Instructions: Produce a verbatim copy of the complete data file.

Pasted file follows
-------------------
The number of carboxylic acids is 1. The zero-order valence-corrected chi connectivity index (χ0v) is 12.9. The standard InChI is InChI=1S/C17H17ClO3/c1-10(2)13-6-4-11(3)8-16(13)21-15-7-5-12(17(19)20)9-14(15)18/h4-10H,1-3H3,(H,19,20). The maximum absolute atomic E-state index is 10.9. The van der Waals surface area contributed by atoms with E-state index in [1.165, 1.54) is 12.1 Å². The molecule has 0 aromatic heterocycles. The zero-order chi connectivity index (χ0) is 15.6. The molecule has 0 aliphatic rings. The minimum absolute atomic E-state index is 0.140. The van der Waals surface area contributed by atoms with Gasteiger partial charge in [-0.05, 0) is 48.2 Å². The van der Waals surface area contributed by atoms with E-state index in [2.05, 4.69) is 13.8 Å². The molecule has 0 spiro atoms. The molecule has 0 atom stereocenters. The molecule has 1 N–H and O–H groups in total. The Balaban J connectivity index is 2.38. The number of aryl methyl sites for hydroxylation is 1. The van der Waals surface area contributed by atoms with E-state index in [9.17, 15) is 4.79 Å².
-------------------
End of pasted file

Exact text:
The number of carboxylic acids is 1. The zero-order valence-corrected chi connectivity index (χ0v) is 12.9. The standard InChI is InChI=1S/C17H17ClO3/c1-10(2)13-6-4-11(3)8-16(13)21-15-7-5-12(17(19)20)9-14(15)18/h4-10H,1-3H3,(H,19,20). The maximum absolute atomic E-state index is 10.9. The van der Waals surface area contributed by atoms with E-state index in [1.165, 1.54) is 12.1 Å². The molecule has 0 aromatic heterocycles. The zero-order chi connectivity index (χ0) is 15.6. The molecule has 0 aliphatic rings. The minimum absolute atomic E-state index is 0.140. The van der Waals surface area contributed by atoms with Gasteiger partial charge in [-0.05, 0) is 48.2 Å². The van der Waals surface area contributed by atoms with E-state index in [2.05, 4.69) is 13.8 Å². The molecule has 0 spiro atoms. The molecule has 0 atom stereocenters. The molecule has 1 N–H and O–H groups in total. The Balaban J connectivity index is 2.38. The number of aryl methyl sites for hydroxylation is 1. The van der Waals surface area contributed by atoms with E-state index in [9.17, 15) is 4.79 Å².